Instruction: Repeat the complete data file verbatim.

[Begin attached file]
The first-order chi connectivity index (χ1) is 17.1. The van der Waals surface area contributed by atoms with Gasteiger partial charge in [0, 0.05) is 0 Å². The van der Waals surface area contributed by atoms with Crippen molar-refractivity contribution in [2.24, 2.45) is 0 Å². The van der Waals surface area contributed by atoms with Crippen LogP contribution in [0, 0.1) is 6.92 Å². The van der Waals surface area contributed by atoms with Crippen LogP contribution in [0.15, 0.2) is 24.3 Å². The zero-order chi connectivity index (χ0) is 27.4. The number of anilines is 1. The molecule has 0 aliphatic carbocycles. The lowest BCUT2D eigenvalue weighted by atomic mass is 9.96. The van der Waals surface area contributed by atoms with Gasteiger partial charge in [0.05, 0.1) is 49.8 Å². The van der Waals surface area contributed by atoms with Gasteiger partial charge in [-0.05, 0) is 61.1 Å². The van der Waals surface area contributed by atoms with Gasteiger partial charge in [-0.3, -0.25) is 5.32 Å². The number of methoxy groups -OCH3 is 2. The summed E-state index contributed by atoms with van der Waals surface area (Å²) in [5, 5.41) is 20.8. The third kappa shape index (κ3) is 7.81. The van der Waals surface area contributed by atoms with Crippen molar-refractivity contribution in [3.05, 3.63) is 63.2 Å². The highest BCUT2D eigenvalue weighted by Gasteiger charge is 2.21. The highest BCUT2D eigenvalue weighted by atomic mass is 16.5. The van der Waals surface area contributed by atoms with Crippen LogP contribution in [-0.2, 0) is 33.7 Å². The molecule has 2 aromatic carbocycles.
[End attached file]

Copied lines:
The first-order chi connectivity index (χ1) is 17.1. The van der Waals surface area contributed by atoms with Gasteiger partial charge in [0, 0.05) is 0 Å². The van der Waals surface area contributed by atoms with Crippen molar-refractivity contribution in [2.24, 2.45) is 0 Å². The van der Waals surface area contributed by atoms with Crippen LogP contribution in [0, 0.1) is 6.92 Å². The van der Waals surface area contributed by atoms with Crippen LogP contribution in [0.15, 0.2) is 24.3 Å². The zero-order chi connectivity index (χ0) is 27.4. The number of anilines is 1. The molecule has 0 aliphatic carbocycles. The lowest BCUT2D eigenvalue weighted by atomic mass is 9.96. The van der Waals surface area contributed by atoms with Gasteiger partial charge in [0.05, 0.1) is 49.8 Å². The van der Waals surface area contributed by atoms with Gasteiger partial charge in [-0.05, 0) is 61.1 Å². The van der Waals surface area contributed by atoms with Gasteiger partial charge in [-0.3, -0.25) is 5.32 Å². The number of methoxy groups -OCH3 is 2. The summed E-state index contributed by atoms with van der Waals surface area (Å²) in [5, 5.41) is 20.8. The third kappa shape index (κ3) is 7.81. The van der Waals surface area contributed by atoms with Crippen molar-refractivity contribution in [3.05, 3.63) is 63.2 Å². The highest BCUT2D eigenvalue weighted by Gasteiger charge is 2.21. The highest BCUT2D eigenvalue weighted by atomic mass is 16.5. The van der Waals surface area contributed by atoms with Crippen LogP contribution in [-0.2, 0) is 33.7 Å². The molecule has 2 aromatic carbocycles.